Pak court indicts Musharraf; rejects plea to travel abroad
Former Pakistani dictator Pervez Musharraf was today indicted by a special court on five counts of high treason, becoming the first ever military ruler
Islamabad: Former Pakistani dictator Pervez Musharraf was today indicted by a special court on five counts of high treason, becoming the first ever military ruler to face criminal prosecution that may potentially lead to the death penalty.
In another setback to 70-year-old Musharraf, the court, on technical grounds, rejected his application seeking permission to travel abroad for treatment and to meet his mother who is hospitalised in a Sharjah hospital.
The high-profile treason case against the former President is seen as a setback for the country’s powerful army that apparently looked like moving to protect Musharraf when he was shifted to a military hospital in early January.
Musharraf, who personally appeared in court, is accused of treason for suspending, subverting and abrogating the Constitution, imposing an emergency in the country in November 2007 and detaining judges of superior courts.
If found guilty, he faces the death sentence or life imprisonment.
Musharraf, who is the first military ruler in Pakistan’s history to be tried in court, rejected all the charges leveled against him.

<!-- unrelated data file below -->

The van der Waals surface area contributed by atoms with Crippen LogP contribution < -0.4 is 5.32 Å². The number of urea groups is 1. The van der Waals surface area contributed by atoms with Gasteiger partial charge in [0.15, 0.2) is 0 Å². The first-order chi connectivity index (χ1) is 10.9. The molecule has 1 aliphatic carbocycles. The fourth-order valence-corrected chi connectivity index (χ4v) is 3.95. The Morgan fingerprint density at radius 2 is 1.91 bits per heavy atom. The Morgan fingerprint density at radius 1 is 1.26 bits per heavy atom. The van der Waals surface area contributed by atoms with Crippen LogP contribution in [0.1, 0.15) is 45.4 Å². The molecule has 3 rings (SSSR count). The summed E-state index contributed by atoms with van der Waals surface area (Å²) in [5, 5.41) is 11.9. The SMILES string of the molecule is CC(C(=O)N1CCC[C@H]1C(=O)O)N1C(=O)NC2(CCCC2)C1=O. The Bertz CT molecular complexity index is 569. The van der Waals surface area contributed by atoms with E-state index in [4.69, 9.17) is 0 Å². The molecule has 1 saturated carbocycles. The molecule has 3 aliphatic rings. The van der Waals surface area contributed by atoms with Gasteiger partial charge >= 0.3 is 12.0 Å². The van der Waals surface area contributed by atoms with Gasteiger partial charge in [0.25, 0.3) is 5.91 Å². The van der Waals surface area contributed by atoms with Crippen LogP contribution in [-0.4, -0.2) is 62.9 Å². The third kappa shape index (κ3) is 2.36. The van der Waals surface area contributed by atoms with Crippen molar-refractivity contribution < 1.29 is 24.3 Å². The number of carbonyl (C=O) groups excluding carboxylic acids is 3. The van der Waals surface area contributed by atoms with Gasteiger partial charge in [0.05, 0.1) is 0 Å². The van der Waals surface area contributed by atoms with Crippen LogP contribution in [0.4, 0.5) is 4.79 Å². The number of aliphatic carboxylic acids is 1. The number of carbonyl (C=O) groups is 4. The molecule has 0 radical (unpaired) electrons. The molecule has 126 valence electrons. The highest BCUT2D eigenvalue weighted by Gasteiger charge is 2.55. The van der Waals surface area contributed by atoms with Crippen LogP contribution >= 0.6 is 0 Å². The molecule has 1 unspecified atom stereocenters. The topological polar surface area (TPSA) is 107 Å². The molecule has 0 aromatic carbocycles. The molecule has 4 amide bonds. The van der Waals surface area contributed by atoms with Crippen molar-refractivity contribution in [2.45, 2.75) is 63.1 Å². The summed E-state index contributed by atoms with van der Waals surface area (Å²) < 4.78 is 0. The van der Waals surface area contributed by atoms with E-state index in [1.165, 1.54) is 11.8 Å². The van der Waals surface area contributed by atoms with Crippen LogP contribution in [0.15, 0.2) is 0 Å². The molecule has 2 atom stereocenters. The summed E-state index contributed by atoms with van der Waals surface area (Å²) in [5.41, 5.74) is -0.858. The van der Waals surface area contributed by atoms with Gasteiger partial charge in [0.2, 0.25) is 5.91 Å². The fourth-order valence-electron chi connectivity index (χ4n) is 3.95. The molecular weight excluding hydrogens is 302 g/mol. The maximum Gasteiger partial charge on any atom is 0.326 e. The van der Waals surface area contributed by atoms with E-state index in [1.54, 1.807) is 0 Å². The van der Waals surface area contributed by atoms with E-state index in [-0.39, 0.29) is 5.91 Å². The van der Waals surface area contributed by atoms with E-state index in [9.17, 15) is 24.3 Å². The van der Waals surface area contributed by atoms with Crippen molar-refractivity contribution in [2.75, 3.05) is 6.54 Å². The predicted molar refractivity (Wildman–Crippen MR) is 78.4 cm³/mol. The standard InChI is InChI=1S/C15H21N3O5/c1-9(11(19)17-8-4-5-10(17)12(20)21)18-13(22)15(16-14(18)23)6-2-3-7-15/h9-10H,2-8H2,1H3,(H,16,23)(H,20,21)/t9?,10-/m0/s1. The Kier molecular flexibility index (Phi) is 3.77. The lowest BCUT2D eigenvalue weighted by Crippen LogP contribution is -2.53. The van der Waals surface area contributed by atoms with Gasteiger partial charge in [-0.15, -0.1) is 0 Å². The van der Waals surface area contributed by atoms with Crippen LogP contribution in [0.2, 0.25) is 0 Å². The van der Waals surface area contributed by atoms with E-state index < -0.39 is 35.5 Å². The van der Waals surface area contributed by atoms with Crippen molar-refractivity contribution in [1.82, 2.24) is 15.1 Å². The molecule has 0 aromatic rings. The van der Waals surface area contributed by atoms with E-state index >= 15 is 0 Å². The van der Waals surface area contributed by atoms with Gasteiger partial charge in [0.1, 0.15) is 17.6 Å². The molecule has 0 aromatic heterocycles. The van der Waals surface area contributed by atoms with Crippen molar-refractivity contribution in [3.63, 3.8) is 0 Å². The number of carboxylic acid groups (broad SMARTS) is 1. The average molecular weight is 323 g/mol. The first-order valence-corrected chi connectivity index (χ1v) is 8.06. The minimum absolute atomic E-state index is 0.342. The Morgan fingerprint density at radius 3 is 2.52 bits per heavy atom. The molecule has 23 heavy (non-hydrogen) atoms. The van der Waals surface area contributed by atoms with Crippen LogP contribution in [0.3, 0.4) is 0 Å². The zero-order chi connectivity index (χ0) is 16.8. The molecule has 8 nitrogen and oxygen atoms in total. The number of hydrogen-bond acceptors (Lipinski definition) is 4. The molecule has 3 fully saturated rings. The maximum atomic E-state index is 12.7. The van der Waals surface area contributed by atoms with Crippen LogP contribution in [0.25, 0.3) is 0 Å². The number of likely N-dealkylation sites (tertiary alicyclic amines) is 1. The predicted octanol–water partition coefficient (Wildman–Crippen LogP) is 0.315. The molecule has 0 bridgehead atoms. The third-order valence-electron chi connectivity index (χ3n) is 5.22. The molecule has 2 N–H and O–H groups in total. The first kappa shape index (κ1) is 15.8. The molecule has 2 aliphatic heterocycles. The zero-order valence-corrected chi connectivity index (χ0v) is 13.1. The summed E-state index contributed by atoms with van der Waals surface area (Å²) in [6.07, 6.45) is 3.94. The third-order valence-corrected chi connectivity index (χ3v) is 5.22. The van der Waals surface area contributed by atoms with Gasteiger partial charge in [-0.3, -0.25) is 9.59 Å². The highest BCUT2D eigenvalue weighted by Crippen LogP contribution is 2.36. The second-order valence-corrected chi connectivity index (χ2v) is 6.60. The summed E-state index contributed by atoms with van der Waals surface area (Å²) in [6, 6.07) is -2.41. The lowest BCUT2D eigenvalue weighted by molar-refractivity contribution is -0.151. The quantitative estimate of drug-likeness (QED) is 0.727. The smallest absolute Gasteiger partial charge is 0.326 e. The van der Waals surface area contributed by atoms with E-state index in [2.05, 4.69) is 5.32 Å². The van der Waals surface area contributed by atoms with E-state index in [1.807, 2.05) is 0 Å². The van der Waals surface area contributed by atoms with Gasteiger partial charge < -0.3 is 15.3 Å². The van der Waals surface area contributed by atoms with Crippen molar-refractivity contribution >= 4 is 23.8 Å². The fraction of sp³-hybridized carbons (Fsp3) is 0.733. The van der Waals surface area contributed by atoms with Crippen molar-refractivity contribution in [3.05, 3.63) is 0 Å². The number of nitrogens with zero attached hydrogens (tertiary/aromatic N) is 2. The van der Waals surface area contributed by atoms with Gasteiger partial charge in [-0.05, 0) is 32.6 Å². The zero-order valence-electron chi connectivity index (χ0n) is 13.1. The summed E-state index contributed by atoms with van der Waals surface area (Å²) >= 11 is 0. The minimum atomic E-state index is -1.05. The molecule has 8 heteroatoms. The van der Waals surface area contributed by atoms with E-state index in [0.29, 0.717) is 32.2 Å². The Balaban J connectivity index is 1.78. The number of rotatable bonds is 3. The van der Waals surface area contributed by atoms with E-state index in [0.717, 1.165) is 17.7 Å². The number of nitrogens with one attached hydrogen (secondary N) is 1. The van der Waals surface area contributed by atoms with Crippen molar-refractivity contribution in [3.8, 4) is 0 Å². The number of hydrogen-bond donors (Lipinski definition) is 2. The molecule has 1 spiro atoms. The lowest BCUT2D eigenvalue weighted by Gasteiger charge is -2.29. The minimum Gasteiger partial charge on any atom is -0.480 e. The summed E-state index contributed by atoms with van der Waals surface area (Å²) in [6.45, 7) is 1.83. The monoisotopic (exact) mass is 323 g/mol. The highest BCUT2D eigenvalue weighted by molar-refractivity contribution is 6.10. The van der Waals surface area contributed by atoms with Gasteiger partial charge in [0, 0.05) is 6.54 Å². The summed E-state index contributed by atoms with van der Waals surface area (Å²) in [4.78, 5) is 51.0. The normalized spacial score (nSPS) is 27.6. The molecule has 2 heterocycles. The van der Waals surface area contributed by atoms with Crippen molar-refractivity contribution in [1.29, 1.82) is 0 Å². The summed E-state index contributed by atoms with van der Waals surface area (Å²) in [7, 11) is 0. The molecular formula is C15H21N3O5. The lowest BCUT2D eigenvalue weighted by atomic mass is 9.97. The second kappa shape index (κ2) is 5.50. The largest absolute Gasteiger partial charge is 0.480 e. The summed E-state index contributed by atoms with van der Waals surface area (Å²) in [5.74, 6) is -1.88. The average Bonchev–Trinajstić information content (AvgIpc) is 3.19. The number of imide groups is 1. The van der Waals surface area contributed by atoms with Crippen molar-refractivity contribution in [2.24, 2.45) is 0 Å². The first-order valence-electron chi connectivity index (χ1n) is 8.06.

He pleaded “not guilty” to the charges that were read out by Justice Tahira Safdar of the Balochistan High Court.
Reading out from his notes, Musharraf said that he gave 44 years of his life to the Pakistan Army and made defence invincible. He said he gave repute and progress to the country.
“I honour this court and prosecution, I strongly believe in law, I don’t have ego problems and I have appeared in court 16 times in this year in Karachi, Islamabad and Rawalpindi,” Musharraf said.
“I am being called a traitor, I have been chief of army
staff for nine years and I have served this army for 45 years. I have fought two wars and it is treason?,” he questioned.
Prosecutor Akram Sheikh in reply said he has never used the word “traitor”.
Amid tight security, the three-judge bench headed by Justice Faisal Arab of the Sindh High Court read out the indictment against Musharraf.
Prior to the indictment, Farogh Naseem, a new lawyer in Musharraf’s defence team, requested the court to allow the former president to travel to the UAE to meet his 95-year-old ailing mother.
He said the Constitution did not allow anyone to restrict the movements of a citizen.
Naseem said Musharraf had arrived in court voluntarily and the warrant against him had not been implemented.
He argued that Musharraf himself was unwell and that his proper treatment was only possible in the US.